And that just about sums up Bio Inc. Redemption. It’s fun for an hour or so, after which it all gets a bit samey. It’s the kind of game you’d probably play on your mobile while you were waiting for a bus, or stood in the queue at the supermarket. Which is not to say it’s a bad game per se, it’s just not terribly interesting for any length of time. I learned a lot, and it adequately catered to my ghoulish sensibilities, but it’s not something I envision myself returning to unless I’m really at a loose end and completely out of options.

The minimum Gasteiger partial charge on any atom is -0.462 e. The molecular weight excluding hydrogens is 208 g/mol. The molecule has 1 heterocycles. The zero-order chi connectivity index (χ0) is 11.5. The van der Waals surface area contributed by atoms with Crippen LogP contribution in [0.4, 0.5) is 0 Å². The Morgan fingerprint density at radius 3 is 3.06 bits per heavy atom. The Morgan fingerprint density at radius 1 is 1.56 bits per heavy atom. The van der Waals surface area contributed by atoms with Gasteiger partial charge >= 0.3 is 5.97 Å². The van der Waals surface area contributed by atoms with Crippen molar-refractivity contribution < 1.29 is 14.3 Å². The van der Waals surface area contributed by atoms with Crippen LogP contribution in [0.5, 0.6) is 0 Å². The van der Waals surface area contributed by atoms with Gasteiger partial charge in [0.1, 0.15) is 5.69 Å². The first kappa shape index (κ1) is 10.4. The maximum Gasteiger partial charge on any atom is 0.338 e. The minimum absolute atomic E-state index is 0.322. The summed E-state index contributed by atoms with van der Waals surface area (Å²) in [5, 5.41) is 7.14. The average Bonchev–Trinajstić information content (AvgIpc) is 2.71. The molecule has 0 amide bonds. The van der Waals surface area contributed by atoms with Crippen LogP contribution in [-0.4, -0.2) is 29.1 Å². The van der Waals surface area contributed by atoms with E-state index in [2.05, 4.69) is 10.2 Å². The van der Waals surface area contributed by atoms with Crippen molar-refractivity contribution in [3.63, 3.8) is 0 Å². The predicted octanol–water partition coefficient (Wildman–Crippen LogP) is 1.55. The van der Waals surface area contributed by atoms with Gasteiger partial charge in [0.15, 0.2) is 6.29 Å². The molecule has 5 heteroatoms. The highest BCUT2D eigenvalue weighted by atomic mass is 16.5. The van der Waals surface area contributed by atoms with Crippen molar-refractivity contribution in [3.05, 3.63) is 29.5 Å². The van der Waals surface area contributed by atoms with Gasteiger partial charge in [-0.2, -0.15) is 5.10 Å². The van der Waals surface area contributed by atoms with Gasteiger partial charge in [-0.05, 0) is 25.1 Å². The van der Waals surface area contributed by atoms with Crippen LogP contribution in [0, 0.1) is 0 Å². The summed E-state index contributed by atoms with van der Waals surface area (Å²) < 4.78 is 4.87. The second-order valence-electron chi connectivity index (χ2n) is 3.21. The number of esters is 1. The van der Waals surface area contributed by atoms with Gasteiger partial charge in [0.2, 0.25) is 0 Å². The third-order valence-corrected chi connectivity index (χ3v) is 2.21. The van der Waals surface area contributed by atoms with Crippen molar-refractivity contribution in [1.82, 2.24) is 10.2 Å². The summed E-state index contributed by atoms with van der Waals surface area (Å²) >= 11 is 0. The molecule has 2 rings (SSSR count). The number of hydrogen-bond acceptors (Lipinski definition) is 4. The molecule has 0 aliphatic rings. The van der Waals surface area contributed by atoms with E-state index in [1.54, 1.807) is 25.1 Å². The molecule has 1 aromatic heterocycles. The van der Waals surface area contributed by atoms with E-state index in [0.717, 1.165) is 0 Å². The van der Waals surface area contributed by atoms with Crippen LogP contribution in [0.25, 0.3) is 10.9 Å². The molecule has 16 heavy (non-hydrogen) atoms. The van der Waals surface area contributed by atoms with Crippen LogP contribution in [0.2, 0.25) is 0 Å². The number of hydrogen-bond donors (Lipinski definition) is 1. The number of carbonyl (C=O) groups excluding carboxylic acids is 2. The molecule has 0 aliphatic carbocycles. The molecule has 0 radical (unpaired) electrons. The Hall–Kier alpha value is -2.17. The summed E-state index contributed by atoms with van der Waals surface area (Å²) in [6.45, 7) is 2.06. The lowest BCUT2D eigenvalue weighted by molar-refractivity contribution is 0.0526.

Once the novelty of being allowed to give someone testicular cancer wears off, it’s a rather uninspired affair. Clicking for hours at a time will likely result in carpal tunnel syndrome, which is the price you pay for being such a dreadful sadist. Shame on you.
Ryan is not actually an obese cat wearing a beanie. He’s a New Zealander, which is almost as good.